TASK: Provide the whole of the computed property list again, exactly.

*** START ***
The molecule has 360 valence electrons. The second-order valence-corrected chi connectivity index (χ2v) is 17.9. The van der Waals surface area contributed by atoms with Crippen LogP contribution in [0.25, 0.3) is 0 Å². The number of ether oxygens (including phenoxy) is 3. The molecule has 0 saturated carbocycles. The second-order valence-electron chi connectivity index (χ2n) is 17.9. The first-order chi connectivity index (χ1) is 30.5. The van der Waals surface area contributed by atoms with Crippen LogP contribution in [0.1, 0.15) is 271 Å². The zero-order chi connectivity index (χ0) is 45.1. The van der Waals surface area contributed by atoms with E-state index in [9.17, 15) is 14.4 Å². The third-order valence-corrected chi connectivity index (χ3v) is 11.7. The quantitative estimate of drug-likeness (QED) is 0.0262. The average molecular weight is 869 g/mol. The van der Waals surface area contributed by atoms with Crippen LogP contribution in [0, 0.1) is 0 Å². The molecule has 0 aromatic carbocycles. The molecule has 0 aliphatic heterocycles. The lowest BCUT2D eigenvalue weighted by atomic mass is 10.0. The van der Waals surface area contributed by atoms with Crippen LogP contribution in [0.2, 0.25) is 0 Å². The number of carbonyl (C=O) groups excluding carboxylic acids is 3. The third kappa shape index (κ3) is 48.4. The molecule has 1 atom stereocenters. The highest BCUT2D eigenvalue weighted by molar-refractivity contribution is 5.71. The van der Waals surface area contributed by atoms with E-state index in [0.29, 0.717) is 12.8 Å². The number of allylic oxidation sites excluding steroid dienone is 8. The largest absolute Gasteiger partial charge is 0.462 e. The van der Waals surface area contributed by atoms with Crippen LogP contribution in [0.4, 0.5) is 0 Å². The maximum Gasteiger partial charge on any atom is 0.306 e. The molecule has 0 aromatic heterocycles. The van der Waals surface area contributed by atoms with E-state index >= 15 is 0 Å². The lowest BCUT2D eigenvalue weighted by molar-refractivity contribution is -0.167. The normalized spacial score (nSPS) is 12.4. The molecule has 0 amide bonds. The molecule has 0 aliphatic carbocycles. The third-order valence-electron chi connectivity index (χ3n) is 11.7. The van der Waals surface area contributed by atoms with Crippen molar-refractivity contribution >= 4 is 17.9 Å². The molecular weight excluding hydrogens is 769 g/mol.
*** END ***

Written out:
The molecule has 360 valence electrons. The second-order valence-corrected chi connectivity index (χ2v) is 17.9. The van der Waals surface area contributed by atoms with Crippen LogP contribution in [0.25, 0.3) is 0 Å². The number of ether oxygens (including phenoxy) is 3. The molecule has 0 saturated carbocycles. The second-order valence-electron chi connectivity index (χ2n) is 17.9. The first-order chi connectivity index (χ1) is 30.5. The van der Waals surface area contributed by atoms with Crippen LogP contribution in [0.1, 0.15) is 271 Å². The zero-order chi connectivity index (χ0) is 45.1. The van der Waals surface area contributed by atoms with E-state index in [9.17, 15) is 14.4 Å². The third-order valence-corrected chi connectivity index (χ3v) is 11.7. The quantitative estimate of drug-likeness (QED) is 0.0262. The average molecular weight is 869 g/mol. The van der Waals surface area contributed by atoms with Crippen LogP contribution in [0, 0.1) is 0 Å². The molecule has 0 aromatic carbocycles. The molecule has 0 aliphatic heterocycles. The lowest BCUT2D eigenvalue weighted by atomic mass is 10.0. The van der Waals surface area contributed by atoms with Crippen LogP contribution in [0.2, 0.25) is 0 Å². The number of carbonyl (C=O) groups excluding carboxylic acids is 3. The third kappa shape index (κ3) is 48.4. The molecule has 1 atom stereocenters. The highest BCUT2D eigenvalue weighted by molar-refractivity contribution is 5.71. The van der Waals surface area contributed by atoms with E-state index in [0.29, 0.717) is 12.8 Å². The number of allylic oxidation sites excluding steroid dienone is 8. The largest absolute Gasteiger partial charge is 0.462 e. The van der Waals surface area contributed by atoms with Crippen LogP contribution in [0.4, 0.5) is 0 Å². The maximum Gasteiger partial charge on any atom is 0.306 e. The molecule has 0 aromatic heterocycles. The van der Waals surface area contributed by atoms with E-state index >= 15 is 0 Å². The lowest BCUT2D eigenvalue weighted by molar-refractivity contribution is -0.167. The normalized spacial score (nSPS) is 12.4. The molecule has 0 amide bonds. The molecule has 0 aliphatic carbocycles. The third-order valence-electron chi connectivity index (χ3n) is 11.7. The van der Waals surface area contributed by atoms with Crippen molar-refractivity contribution >= 4 is 17.9 Å². The molecular weight excluding hydrogens is 769 g/mol.